Pressing Delete On 'Net Neutrality' As Head Of FCC Plans Repeal Vote

  • Pressing Delete On 'Net Neutrality' As Head Of FCC Plans Repeal Vote

Pressing Delete On 'Net Neutrality' As Head Of FCC Plans Repeal Vote

FCC Chairman Ajit Pai, a President Trump appointee, will seek to remove the regulations that require internet service providers to produce web traffic equally, sources told Politico.

Pai's proposal is the latest step in a years-long tug-of-war over regulations dictating how companies such as AT&T and Comcast allow access to internet content - from Facebook Inc.'s social media site to Netflix Inc.'s streaming videos. However, the new rules are highly expected to pass since Pai's party is controlling three of the Commission's five seats.

In a release, Pai said his proposal would prevent the government from "micromanaging the Internet". He added, "They say that they want the benefits that come from competition".

Pai unveiled a "Restoring Internet Freedom" order to be voted on at the FCC's December 14 meeting, scrapping a hotly contest rule which barred broadband firms from shutting out rival services or creating online "fast" and "slow" lanes.

American consumers are used to thinking of their internet service as a public utility, similar to turning on the tap and getting a consistent stream of water. Other companies, such as Verizon, have exempted their own proprietary apps from mobile data caps in a bid to drive user engagement.

Pai's proposal "represents the end of net neutrality as we know it and defies the will of millions of Americans, " the group's president, Michael Beckerman, said in an email. The FCC granted initial approval to Pai's plan in May, but had left open many key questions including whether to retain any legal requirements limiting internet providers conduct.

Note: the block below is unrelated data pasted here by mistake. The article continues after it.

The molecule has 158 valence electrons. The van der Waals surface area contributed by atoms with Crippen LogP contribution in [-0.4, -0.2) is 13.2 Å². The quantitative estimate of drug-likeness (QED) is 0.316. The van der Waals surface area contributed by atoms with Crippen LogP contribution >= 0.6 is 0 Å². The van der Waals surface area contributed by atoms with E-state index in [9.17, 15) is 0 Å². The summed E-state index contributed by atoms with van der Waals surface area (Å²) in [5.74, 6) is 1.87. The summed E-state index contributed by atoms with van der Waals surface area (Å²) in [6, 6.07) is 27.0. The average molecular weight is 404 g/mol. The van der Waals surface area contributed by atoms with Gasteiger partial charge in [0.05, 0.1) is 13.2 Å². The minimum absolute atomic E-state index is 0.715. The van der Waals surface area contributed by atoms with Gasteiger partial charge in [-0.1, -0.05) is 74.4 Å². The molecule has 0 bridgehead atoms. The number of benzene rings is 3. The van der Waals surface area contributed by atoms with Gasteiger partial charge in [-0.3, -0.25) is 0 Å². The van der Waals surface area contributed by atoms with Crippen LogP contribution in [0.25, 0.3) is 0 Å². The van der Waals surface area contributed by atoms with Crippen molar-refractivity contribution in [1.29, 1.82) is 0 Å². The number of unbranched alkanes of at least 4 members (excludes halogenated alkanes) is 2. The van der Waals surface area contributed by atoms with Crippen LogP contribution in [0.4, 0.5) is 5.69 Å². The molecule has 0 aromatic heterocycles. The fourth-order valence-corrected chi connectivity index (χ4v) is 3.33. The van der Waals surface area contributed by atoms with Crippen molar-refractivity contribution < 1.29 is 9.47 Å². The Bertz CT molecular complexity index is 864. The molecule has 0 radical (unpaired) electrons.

The new chairman of the Federal Communications Commission wasn't joking when he said "this is a fight that we intend to wage, and this is a fight that we are going to win".

Some analysts said that the FCC proposal was appropriate and that there is no economic evidence for regulatory intervention. Think of the web as a highway.

Former Democratic FCC chairman Tom Wheeler, who drafted the 2015 net neutrality rules, told The Washington Post "if you like your cable company, you'll love what this does for the Internet".

The Internet Association, a trade group with members including Netflix, Facebook, Google and Inc., said "This proposal undoes almost two decades of bipartisan agreement on baseline net neutrality principles that protect Americans' ability to access the entire internet".

The Internet Association had also said that the repeal will actually harm investment in the tech industry as "in a world without net neutrality protections, startups would face discrimination from ISP owned or preferred content that's granted a speed advantage through paid prioritization".

Comcast said no matter what the FCC decided it would "not block, throttle, or discriminate against lawful content". "That idea sits at the foundation of internet services, reflects how consumers enjoy the internet today, and despite claims to the contrary, has never truly been in jeopardy".